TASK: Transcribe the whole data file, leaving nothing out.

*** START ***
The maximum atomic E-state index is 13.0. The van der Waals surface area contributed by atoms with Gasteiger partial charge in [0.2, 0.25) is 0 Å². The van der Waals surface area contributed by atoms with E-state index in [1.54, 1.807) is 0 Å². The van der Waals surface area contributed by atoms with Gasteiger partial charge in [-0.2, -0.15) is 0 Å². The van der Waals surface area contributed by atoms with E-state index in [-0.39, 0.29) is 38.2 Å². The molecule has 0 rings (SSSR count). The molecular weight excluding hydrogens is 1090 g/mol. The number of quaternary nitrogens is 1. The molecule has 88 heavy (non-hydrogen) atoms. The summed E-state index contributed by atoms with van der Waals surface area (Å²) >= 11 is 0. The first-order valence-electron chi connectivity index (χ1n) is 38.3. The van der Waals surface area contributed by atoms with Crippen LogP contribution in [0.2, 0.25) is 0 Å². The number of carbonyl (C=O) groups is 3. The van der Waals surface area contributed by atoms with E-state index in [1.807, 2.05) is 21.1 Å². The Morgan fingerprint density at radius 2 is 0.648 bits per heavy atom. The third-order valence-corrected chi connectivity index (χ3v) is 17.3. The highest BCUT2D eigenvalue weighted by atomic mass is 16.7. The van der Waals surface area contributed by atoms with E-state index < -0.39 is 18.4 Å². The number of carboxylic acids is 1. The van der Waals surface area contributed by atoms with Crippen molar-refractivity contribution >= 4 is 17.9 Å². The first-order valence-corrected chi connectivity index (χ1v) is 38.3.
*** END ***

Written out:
The maximum atomic E-state index is 13.0. The van der Waals surface area contributed by atoms with Gasteiger partial charge in [0.2, 0.25) is 0 Å². The van der Waals surface area contributed by atoms with E-state index in [1.54, 1.807) is 0 Å². The van der Waals surface area contributed by atoms with Gasteiger partial charge in [-0.2, -0.15) is 0 Å². The van der Waals surface area contributed by atoms with E-state index in [-0.39, 0.29) is 38.2 Å². The molecule has 0 rings (SSSR count). The molecular weight excluding hydrogens is 1090 g/mol. The number of quaternary nitrogens is 1. The molecule has 88 heavy (non-hydrogen) atoms. The summed E-state index contributed by atoms with van der Waals surface area (Å²) >= 11 is 0. The first-order valence-electron chi connectivity index (χ1n) is 38.3. The van der Waals surface area contributed by atoms with Crippen LogP contribution in [0.2, 0.25) is 0 Å². The number of carbonyl (C=O) groups is 3. The van der Waals surface area contributed by atoms with E-state index in [1.807, 2.05) is 21.1 Å². The Morgan fingerprint density at radius 2 is 0.648 bits per heavy atom. The third-order valence-corrected chi connectivity index (χ3v) is 17.3. The highest BCUT2D eigenvalue weighted by atomic mass is 16.7. The van der Waals surface area contributed by atoms with E-state index < -0.39 is 18.4 Å². The number of carboxylic acids is 1. The van der Waals surface area contributed by atoms with Crippen molar-refractivity contribution >= 4 is 17.9 Å². The first-order valence-corrected chi connectivity index (χ1v) is 38.3.